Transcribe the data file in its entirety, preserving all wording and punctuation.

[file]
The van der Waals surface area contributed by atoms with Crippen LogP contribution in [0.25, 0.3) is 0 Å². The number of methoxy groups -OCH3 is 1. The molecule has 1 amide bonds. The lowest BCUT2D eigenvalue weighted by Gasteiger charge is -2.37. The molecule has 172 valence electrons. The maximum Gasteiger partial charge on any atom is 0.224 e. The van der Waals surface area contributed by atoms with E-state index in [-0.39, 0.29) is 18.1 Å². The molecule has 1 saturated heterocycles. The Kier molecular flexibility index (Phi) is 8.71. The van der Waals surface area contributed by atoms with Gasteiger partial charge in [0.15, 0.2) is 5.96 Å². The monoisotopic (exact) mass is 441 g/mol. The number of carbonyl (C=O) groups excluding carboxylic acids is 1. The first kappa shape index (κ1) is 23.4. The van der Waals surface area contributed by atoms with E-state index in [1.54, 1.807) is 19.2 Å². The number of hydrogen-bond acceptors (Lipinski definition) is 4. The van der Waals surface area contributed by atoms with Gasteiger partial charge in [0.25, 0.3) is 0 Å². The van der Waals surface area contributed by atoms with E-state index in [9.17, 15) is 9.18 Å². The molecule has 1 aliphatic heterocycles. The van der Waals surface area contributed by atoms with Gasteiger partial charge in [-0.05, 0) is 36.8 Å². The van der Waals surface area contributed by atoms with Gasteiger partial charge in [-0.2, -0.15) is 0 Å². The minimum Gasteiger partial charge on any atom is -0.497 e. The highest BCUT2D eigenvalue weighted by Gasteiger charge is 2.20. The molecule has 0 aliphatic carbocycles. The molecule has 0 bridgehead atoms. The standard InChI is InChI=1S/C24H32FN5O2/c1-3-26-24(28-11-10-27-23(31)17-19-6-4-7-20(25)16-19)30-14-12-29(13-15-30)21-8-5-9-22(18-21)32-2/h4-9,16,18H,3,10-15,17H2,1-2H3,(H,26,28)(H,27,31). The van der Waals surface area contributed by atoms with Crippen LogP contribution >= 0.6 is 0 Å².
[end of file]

The van der Waals surface area contributed by atoms with Crippen LogP contribution in [0.25, 0.3) is 0 Å². The number of methoxy groups -OCH3 is 1. The molecule has 1 amide bonds. The lowest BCUT2D eigenvalue weighted by Gasteiger charge is -2.37. The molecule has 172 valence electrons. The maximum Gasteiger partial charge on any atom is 0.224 e. The van der Waals surface area contributed by atoms with E-state index in [-0.39, 0.29) is 18.1 Å². The molecule has 1 saturated heterocycles. The Kier molecular flexibility index (Phi) is 8.71. The van der Waals surface area contributed by atoms with Gasteiger partial charge in [0.15, 0.2) is 5.96 Å². The monoisotopic (exact) mass is 441 g/mol. The number of carbonyl (C=O) groups excluding carboxylic acids is 1. The first kappa shape index (κ1) is 23.4. The van der Waals surface area contributed by atoms with E-state index in [1.54, 1.807) is 19.2 Å². The number of hydrogen-bond acceptors (Lipinski definition) is 4. The van der Waals surface area contributed by atoms with Gasteiger partial charge in [0.25, 0.3) is 0 Å². The van der Waals surface area contributed by atoms with E-state index in [9.17, 15) is 9.18 Å². The molecule has 1 aliphatic heterocycles. The van der Waals surface area contributed by atoms with Gasteiger partial charge in [-0.05, 0) is 36.8 Å². The van der Waals surface area contributed by atoms with Gasteiger partial charge in [-0.2, -0.15) is 0 Å². The minimum Gasteiger partial charge on any atom is -0.497 e. The highest BCUT2D eigenvalue weighted by Gasteiger charge is 2.20. The molecule has 0 aliphatic carbocycles. The molecule has 0 bridgehead atoms. The standard InChI is InChI=1S/C24H32FN5O2/c1-3-26-24(28-11-10-27-23(31)17-19-6-4-7-20(25)16-19)30-14-12-29(13-15-30)21-8-5-9-22(18-21)32-2/h4-9,16,18H,3,10-15,17H2,1-2H3,(H,26,28)(H,27,31). The van der Waals surface area contributed by atoms with Crippen LogP contribution >= 0.6 is 0 Å².